Origin and Variations of the Family Name
Although the actual origin of the family name is lost in the mists of time, it appears
that the original spelling was Meinzer, Menzer or Mentzer, and the name seems to
have meant "One Who Comes from Mainz", or a "man from Mainz". Mainz is a city
on the Rhine near Wiesbaden.. This interpretation is the source of the title of the family newsletter,
The Man from Mainz.
In Saxony, Westfalen and the Rhineland the name appears as Mainzer or
Hesse-Darmstadt it is usually Mentzer, and in the Baden-Wurttemberg
area it nearly always is listed as Meinzer or Mainzer. It doesn't
seem to appear elsewhere in Germany.
According to one old family legend, the original "Man from Mainz" was a bugler
on the stage coach from Mainz to what is now the Karlsruhe area; the graphic
you see at the top of this page, and on the
Coat of Arms (Family Crest) represents a post
horn of the type used by the buglers on the coaches in Germany.
For many years it was assumed by most researchers that Ludwig came from the
village of Neureut, now a suburb of Karlsruhe, in Baden-Wurttenburg (see the
Neureut controversy), but recent research
now points toward the village of Merchingen, in the same state, but a
little farther east. See
The REAL Ludwig Mäintzger Uncovered for details.
These are the known variant spellings of the family name:
There are undoubtedly other variations on the family name as well, especially in the
United States. In an age before universal education, often the family members
themselves had only a vague idea of how their names were spelled, and the early
census takers became quite adept at rendering the names more or less phonetically.
For a good example of this, see the 1850
It is also common that new arrivals at Ellis Island in the late 19th & early 20th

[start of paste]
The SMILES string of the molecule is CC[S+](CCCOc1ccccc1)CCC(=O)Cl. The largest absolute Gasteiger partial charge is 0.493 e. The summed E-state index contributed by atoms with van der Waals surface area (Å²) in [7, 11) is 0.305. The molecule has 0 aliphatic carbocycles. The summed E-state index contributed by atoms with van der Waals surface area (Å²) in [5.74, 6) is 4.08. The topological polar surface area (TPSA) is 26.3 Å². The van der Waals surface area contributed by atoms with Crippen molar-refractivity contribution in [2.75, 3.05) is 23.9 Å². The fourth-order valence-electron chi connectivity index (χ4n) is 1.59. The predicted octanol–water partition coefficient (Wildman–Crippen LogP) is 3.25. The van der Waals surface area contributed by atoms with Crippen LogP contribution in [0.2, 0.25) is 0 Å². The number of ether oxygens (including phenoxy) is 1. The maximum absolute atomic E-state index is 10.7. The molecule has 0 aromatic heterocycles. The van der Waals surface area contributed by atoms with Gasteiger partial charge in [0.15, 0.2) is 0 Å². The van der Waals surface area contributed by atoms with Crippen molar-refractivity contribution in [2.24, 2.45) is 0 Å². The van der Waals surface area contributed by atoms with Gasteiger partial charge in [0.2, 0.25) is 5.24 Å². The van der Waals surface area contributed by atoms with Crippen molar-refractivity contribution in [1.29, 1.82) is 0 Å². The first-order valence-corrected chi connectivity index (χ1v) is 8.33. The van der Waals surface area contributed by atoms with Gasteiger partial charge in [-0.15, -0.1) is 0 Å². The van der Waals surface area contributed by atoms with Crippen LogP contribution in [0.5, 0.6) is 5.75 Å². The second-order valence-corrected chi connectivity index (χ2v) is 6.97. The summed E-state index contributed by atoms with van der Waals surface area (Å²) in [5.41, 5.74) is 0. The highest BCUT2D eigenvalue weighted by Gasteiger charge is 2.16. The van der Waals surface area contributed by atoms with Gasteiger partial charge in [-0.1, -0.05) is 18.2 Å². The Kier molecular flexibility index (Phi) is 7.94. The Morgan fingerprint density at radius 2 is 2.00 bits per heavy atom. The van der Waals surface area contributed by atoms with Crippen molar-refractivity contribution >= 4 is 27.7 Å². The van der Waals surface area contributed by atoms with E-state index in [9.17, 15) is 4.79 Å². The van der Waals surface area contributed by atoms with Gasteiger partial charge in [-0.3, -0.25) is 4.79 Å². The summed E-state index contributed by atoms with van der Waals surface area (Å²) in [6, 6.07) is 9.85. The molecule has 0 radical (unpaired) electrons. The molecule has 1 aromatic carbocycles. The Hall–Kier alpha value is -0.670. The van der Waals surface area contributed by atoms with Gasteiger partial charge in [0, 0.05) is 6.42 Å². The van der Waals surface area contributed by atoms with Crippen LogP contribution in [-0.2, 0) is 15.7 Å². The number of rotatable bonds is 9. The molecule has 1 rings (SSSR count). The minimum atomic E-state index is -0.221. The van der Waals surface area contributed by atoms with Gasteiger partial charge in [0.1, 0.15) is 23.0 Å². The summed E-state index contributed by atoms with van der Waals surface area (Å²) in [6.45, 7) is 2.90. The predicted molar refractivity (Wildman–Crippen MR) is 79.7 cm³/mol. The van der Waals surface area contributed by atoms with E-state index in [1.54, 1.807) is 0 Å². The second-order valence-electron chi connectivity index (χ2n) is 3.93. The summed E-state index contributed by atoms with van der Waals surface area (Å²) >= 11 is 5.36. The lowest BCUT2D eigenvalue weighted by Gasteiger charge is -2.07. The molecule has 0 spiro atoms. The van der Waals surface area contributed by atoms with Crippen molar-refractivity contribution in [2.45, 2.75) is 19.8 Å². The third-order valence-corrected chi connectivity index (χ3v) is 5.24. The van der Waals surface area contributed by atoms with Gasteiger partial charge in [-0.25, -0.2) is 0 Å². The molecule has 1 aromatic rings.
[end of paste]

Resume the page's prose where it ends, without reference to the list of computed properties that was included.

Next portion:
Centuries were given new surnames that were approximations of their original names,
usually based on the sound of the name. This is how the families of Samuel and Hyman
Manskirch came to carry the name "Mansker" (See the
Manskirch Manskers Page.) There may be several other
Mansker families in the US who have also derived their surname this way.
There are also a number of Minskers in the country who are not descended from
Ludwig; they also appear to have come out of Eastern Europe, expecially the area
surrounding Minsk, Russia (a "Minsker" being "One Who Comes from Minsk").
Researchers into the family name are cautioned that the name Metzger, fairly
common in Germany and German-American communities, is not a variation on
our family name; it means "butcher" in German. It is likely, however, that more than
one early census taker wrote "Metzger" on the census rolls for our family members.
Note also that the Manasco family, which appears in the records of several
southern states, is not related to the Mansker - Minsker families. Again, however, the
census taker could have spelled the family name of our relatives this way. As in
everything else in genealogy, take everything you find with a grain of salt, and
verify, verify, verify.